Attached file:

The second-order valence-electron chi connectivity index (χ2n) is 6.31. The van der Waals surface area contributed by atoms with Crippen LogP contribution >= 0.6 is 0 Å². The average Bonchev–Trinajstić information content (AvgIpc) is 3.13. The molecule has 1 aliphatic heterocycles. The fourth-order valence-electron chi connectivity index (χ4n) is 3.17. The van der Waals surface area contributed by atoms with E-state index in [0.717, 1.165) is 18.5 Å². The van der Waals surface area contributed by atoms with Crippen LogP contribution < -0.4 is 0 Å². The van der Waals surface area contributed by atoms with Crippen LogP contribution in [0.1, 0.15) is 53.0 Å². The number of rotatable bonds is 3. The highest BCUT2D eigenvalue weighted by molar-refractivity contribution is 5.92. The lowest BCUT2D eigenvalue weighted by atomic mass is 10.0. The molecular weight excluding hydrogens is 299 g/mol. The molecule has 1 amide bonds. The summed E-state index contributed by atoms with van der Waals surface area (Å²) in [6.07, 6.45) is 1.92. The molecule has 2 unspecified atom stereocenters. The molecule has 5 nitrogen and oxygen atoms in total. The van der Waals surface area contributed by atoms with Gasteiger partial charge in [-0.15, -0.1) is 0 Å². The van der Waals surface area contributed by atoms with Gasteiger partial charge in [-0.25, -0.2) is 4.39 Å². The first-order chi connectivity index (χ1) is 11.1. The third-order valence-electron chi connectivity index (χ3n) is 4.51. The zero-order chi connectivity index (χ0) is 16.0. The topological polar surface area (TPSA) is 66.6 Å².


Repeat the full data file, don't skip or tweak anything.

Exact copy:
The second-order valence-electron chi connectivity index (χ2n) is 6.31. The van der Waals surface area contributed by atoms with Crippen LogP contribution >= 0.6 is 0 Å². The average Bonchev–Trinajstić information content (AvgIpc) is 3.13. The molecule has 1 aliphatic heterocycles. The fourth-order valence-electron chi connectivity index (χ4n) is 3.17. The van der Waals surface area contributed by atoms with E-state index in [0.717, 1.165) is 18.5 Å². The van der Waals surface area contributed by atoms with Crippen LogP contribution < -0.4 is 0 Å². The van der Waals surface area contributed by atoms with Crippen LogP contribution in [0.1, 0.15) is 53.0 Å². The number of rotatable bonds is 3. The highest BCUT2D eigenvalue weighted by molar-refractivity contribution is 5.92. The lowest BCUT2D eigenvalue weighted by atomic mass is 10.0. The molecular weight excluding hydrogens is 299 g/mol. The molecule has 1 amide bonds. The summed E-state index contributed by atoms with van der Waals surface area (Å²) in [6.07, 6.45) is 1.92. The molecule has 2 unspecified atom stereocenters. The molecule has 5 nitrogen and oxygen atoms in total. The van der Waals surface area contributed by atoms with Gasteiger partial charge in [-0.15, -0.1) is 0 Å². The van der Waals surface area contributed by atoms with Gasteiger partial charge in [-0.25, -0.2) is 4.39 Å². The first-order chi connectivity index (χ1) is 11.1. The third-order valence-electron chi connectivity index (χ3n) is 4.51. The zero-order chi connectivity index (χ0) is 16.0. The topological polar surface area (TPSA) is 66.6 Å².